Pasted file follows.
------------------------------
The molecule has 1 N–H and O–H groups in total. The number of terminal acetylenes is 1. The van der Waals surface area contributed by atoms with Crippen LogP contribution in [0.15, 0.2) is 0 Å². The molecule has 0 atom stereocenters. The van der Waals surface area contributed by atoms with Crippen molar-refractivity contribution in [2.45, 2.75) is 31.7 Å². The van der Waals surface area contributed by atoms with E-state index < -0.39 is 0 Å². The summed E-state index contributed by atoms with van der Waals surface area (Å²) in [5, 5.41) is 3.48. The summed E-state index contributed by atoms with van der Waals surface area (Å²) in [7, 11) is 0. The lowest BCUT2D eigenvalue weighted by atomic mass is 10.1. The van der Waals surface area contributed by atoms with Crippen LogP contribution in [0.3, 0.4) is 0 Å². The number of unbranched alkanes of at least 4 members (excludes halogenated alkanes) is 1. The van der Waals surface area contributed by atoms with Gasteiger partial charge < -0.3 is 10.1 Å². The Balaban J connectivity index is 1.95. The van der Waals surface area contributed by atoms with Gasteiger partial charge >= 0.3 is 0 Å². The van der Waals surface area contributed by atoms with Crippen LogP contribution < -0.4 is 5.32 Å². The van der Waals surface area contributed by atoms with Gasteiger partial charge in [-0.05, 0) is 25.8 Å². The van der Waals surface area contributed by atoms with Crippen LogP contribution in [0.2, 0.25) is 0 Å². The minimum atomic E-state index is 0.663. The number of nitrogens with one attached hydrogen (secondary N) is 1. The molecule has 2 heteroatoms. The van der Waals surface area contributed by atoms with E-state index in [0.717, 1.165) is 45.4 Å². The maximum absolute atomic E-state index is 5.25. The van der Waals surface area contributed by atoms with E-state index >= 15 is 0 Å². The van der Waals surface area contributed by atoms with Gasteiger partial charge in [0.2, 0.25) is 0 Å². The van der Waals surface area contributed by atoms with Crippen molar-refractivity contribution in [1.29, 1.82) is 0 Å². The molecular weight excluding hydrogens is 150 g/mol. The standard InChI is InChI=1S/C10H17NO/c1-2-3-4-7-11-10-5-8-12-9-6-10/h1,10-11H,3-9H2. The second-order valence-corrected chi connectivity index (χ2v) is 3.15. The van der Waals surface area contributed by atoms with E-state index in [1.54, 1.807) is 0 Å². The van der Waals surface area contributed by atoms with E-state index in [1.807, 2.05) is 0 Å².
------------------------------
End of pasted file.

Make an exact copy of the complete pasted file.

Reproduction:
The molecule has 1 N–H and O–H groups in total. The number of terminal acetylenes is 1. The van der Waals surface area contributed by atoms with Crippen LogP contribution in [0.15, 0.2) is 0 Å². The molecule has 0 atom stereocenters. The van der Waals surface area contributed by atoms with Crippen molar-refractivity contribution in [2.45, 2.75) is 31.7 Å². The van der Waals surface area contributed by atoms with E-state index < -0.39 is 0 Å². The summed E-state index contributed by atoms with van der Waals surface area (Å²) in [5, 5.41) is 3.48. The summed E-state index contributed by atoms with van der Waals surface area (Å²) in [7, 11) is 0. The lowest BCUT2D eigenvalue weighted by atomic mass is 10.1. The van der Waals surface area contributed by atoms with Crippen LogP contribution in [0.3, 0.4) is 0 Å². The number of unbranched alkanes of at least 4 members (excludes halogenated alkanes) is 1. The van der Waals surface area contributed by atoms with Gasteiger partial charge < -0.3 is 10.1 Å². The Balaban J connectivity index is 1.95. The van der Waals surface area contributed by atoms with Gasteiger partial charge >= 0.3 is 0 Å². The van der Waals surface area contributed by atoms with Crippen LogP contribution < -0.4 is 5.32 Å². The van der Waals surface area contributed by atoms with Gasteiger partial charge in [-0.05, 0) is 25.8 Å². The van der Waals surface area contributed by atoms with Crippen LogP contribution in [0.2, 0.25) is 0 Å². The minimum atomic E-state index is 0.663. The number of nitrogens with one attached hydrogen (secondary N) is 1. The molecule has 2 heteroatoms. The van der Waals surface area contributed by atoms with E-state index in [0.717, 1.165) is 45.4 Å². The maximum absolute atomic E-state index is 5.25. The van der Waals surface area contributed by atoms with E-state index >= 15 is 0 Å². The van der Waals surface area contributed by atoms with Gasteiger partial charge in [0.2, 0.25) is 0 Å². The van der Waals surface area contributed by atoms with Crippen molar-refractivity contribution in [1.29, 1.82) is 0 Å². The molecular weight excluding hydrogens is 150 g/mol. The standard InChI is InChI=1S/C10H17NO/c1-2-3-4-7-11-10-5-8-12-9-6-10/h1,10-11H,3-9H2. The second-order valence-corrected chi connectivity index (χ2v) is 3.15. The van der Waals surface area contributed by atoms with E-state index in [1.54, 1.807) is 0 Å². The van der Waals surface area contributed by atoms with E-state index in [1.807, 2.05) is 0 Å².